The smoked ratte potato veloute with chicken sot-l'y-laisse, Girolle mushrooms and parsley emulsion was fairly interesting. The taste was heavy and salty, but the "chicken oyster" was very yummy. The veloute was quite heavy and you can taste the cream and feel the consistency of the potato on your tongue.

The monkfish fllet spirnkled with black truffle, creamy polenta and iberico ham was interesting, as the fish was wrapped in a slice of jamon iberico. The fish felt a little tough, and was stuffed with strips of black truffle. The "salsa" of black truffle and jamon iberico worked well against the polenta.

The final course was sisteron lamb fillet with aubergine en escabeche, sweetbread fricassee and aged balsamic sauce. The two strips of lamb were oh-so-tender, pink and juicy with thin layers of fat to impart the right amount of flavor. The sweetbread fricassee was also interesting, and a friend remarked that he thought he was biting into a chestnut instead of sweetbread...

I had cheese to finish the evening, and had the usual selection of 4-year old Comte, 18-month Mimolette, Epoisses de Bourgogne and another soft cheese whose name I couldn't remember. Great stuff.

To compensate for accidentally leaking the identity of Sassicaia before the blind tasting started, the manager kindly offered each of us a glass of 1971 Cognac. I am by no means a fan of this drink, but what I had in my hand was just incredibly aromatic - lots of toasty caramel and sweet grass.

A thoroughly enjoyable evening, and thankfully my abstinence from the wonderful bread of the restaurant meant that I wasn't as stuffed as I usually am... Now looking forward to the next gathering in two weeks!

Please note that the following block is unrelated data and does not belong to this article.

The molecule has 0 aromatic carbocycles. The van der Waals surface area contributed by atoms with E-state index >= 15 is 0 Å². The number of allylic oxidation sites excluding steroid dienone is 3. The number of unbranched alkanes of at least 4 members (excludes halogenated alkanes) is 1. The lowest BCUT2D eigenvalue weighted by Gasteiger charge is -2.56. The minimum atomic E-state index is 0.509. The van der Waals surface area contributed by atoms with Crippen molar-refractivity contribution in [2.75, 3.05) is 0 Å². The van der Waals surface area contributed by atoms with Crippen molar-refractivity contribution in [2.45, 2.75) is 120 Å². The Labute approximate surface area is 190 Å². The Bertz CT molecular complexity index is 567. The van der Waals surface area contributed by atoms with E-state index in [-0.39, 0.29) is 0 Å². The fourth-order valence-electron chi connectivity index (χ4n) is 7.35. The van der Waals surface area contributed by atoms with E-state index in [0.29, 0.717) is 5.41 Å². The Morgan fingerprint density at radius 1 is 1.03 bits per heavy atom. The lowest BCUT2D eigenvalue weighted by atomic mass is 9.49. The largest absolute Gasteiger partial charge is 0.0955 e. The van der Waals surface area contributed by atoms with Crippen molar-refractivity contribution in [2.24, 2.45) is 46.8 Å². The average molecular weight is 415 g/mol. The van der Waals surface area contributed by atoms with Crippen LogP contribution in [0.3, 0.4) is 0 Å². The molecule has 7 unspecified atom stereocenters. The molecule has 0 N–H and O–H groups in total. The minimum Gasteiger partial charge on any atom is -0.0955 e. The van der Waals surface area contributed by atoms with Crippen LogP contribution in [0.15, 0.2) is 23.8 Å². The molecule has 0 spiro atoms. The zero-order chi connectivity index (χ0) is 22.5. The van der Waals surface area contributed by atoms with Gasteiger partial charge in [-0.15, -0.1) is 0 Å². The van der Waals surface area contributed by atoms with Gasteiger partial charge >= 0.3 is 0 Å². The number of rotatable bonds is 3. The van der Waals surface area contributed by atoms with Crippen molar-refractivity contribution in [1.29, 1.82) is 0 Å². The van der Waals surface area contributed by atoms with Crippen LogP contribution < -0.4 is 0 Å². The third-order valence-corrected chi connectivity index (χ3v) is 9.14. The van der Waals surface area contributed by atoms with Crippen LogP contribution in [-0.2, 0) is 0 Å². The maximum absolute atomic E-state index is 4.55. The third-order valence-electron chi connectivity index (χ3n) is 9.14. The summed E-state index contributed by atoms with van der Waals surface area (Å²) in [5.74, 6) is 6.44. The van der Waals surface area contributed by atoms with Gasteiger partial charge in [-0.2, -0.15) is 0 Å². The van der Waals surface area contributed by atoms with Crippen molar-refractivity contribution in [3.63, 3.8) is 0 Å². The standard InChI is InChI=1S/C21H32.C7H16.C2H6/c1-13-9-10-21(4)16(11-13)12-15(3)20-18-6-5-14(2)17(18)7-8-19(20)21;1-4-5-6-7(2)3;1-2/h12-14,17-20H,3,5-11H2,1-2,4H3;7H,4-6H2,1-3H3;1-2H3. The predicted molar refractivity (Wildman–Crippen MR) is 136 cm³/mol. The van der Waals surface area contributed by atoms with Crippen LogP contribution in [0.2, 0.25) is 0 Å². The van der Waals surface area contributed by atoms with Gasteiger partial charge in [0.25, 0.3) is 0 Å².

August 3, 2008

Another sushi joint

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Last night I paid a visit to Sushi Hiro with a couple of colleagues. This establishment has been around for a few years, and in general it is excellent value for its lunch sushi set, but I always felt it was mediocre for dinner. Nevertheless, I was happy to give it another try.

They were obviously doing well enough to take over the floor immediately above their original location, and the space now includes tatami rooms.  We sat at the counter and asked for omakase - knowing what this would do to our bill at the end of the evening. I must say I don't have many regrets for doing this.

As usual one starts with sashimi. There was the usual selection of fish, including a very nice piece of o-toro. We were also served a gigantic oyster from Hokkaido - one of the largest I have had in a very long time. The oyster had been sliced in half, and even then each half required at least 2 big bites...The oyster was obviously very fleshy and creamy, and yet there was enough brine to give the creaminess a good balance.

The botan ebi (牡丹海老) was pretty large and reasonably sweet, but unfortunately not live. We also had some grilled fish between the sashimi and sushi - a small ayu (鮎) and a reasonably large aji (鯵). I had meant to ask the chef to serve us the aji as a tataki, then deep-fry the bones. But oh well... it's pretty good as a grilled fish, too.